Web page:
Is there a place on earth where you would like to eventually make your artwork?

I thought carefully before answering to this question, and honestly there are two places where I would really like to work. The first one would have to be, although I don’t know where geographically speaking, a huge wall in a museum, as for example the great “blu” did at the


Tate modern in London, that would be one of my biggest dreams, to get ot express my self in masthodontic dimensions, where people from all over the world would get to see and admire my art because of it’s great size and majesty Then I would finally be able to say I have reached one of my goals. The other place where I would like to paint my art is Hawaii, under a palm tree, in the shade, where no one can see, and then keep it just for me, selfishly I guess these two answers kind of demonstrate a double personality, one in which I want to express my personality to the world, and the other which instead turns against me, to remain closed and solitary within me.

Do you find any inspiration in other art disciplines?

I find inspiration in all that surrounds me, I know it’s a corny and overused answer, but I do observe a lot, even other types of art, for example photography: I find the photographer fascinating, always in search of capturing with it’s lens a pose or an expression to make last eternally Even I try to obtain the same thing, just with different techniques but the final goal is almost the same, Also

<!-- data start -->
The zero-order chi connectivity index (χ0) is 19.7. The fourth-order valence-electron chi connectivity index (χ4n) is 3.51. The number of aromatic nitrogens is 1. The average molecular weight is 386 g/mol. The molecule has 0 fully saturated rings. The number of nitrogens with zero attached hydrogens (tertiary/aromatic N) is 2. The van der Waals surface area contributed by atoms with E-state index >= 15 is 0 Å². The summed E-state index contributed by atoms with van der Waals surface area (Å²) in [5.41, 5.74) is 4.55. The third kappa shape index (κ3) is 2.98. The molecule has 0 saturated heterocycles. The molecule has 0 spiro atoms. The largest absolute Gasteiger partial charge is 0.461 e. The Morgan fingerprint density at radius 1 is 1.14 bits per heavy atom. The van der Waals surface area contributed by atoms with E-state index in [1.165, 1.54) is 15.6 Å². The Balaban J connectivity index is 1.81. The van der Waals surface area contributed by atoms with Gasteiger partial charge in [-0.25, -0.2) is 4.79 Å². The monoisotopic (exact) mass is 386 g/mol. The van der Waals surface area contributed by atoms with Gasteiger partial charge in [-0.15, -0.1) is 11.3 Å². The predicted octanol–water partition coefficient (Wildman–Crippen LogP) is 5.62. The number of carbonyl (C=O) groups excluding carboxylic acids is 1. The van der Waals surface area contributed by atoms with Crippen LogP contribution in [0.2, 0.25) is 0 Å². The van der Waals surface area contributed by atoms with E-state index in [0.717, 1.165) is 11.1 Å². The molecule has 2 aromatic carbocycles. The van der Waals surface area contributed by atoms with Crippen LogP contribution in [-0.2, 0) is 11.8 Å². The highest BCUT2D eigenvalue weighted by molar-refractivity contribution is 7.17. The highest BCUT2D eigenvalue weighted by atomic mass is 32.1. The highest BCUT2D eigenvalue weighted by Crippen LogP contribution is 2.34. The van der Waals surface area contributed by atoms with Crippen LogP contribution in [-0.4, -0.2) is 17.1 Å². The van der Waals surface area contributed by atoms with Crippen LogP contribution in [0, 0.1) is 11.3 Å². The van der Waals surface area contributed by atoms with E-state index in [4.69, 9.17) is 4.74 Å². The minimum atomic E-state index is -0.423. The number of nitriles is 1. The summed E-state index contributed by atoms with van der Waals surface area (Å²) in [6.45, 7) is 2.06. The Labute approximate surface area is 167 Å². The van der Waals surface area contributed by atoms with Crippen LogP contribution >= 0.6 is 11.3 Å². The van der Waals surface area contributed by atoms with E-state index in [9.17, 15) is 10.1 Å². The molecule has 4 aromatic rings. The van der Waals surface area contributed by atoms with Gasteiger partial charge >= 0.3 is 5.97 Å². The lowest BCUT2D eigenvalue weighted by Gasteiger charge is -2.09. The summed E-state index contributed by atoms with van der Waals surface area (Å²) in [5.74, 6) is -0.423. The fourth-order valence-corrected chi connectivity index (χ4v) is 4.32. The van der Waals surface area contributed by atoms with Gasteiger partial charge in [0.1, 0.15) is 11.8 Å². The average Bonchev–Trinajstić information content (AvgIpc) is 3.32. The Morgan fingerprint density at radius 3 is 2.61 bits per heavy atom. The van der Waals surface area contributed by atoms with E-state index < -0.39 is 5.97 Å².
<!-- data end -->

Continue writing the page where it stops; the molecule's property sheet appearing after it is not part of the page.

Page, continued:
video is a strange form of art, strange and beautiful, from motion graphics to the old cinema you will find forms of expression, so pure forms of art which intertwine with minds and lifes of different people to create something unique,, a fusion between reality and fiction, video with computer graphics, always creating something incredible. Then there is Dancing, in any form, even seeing someone listening to music while walking on the street bouncing here and there, I love that,,,,, trying to imagine what he/she is thinking in that moment and trying to draw it in that instant is what I love doing This becomes interesting as it looks at the aspect of motion and it’s forms that moving or dancing people can achieve, the human body is the most dynamic “object” in the world, those shapes changing in the instant trace infinite lines in the air, beautiful. I shouldn’t forget music, especially fascinating as one of the oldest forms of art. The facts that you cannot see it, only hear it reminds me that there are other 4 senses with which you can “observe” art, and it is incredible to use our body at 360 degrees, it allows us to canalise our ideas, and to get closer to others ideas. Every passion is a form of art and has to be seen in it’s fulness, and look-